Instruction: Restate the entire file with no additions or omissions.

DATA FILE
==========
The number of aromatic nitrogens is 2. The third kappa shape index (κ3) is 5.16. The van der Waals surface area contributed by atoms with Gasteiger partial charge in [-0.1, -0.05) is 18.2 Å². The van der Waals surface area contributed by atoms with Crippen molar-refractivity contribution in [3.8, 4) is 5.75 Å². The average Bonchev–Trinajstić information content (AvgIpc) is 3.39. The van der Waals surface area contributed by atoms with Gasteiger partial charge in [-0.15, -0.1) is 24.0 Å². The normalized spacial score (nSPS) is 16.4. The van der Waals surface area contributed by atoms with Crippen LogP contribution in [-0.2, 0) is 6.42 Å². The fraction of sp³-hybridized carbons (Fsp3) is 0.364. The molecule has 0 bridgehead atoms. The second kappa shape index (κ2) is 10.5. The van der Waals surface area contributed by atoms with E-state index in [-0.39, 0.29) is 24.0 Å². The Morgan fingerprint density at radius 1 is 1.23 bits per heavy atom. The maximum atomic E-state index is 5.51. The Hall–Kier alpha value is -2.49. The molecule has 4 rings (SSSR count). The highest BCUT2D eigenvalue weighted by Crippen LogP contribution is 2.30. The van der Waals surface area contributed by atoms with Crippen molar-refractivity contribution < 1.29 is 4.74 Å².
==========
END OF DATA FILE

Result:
The number of aromatic nitrogens is 2. The third kappa shape index (κ3) is 5.16. The van der Waals surface area contributed by atoms with Gasteiger partial charge in [-0.1, -0.05) is 18.2 Å². The van der Waals surface area contributed by atoms with Crippen molar-refractivity contribution in [3.8, 4) is 5.75 Å². The average Bonchev–Trinajstić information content (AvgIpc) is 3.39. The van der Waals surface area contributed by atoms with Gasteiger partial charge in [-0.15, -0.1) is 24.0 Å². The normalized spacial score (nSPS) is 16.4. The van der Waals surface area contributed by atoms with Crippen LogP contribution in [-0.2, 0) is 6.42 Å². The fraction of sp³-hybridized carbons (Fsp3) is 0.364. The molecule has 0 bridgehead atoms. The second kappa shape index (κ2) is 10.5. The van der Waals surface area contributed by atoms with E-state index in [-0.39, 0.29) is 24.0 Å². The Morgan fingerprint density at radius 1 is 1.23 bits per heavy atom. The maximum atomic E-state index is 5.51. The Hall–Kier alpha value is -2.49. The molecule has 4 rings (SSSR count). The highest BCUT2D eigenvalue weighted by Crippen LogP contribution is 2.30. The van der Waals surface area contributed by atoms with Crippen molar-refractivity contribution < 1.29 is 4.74 Å².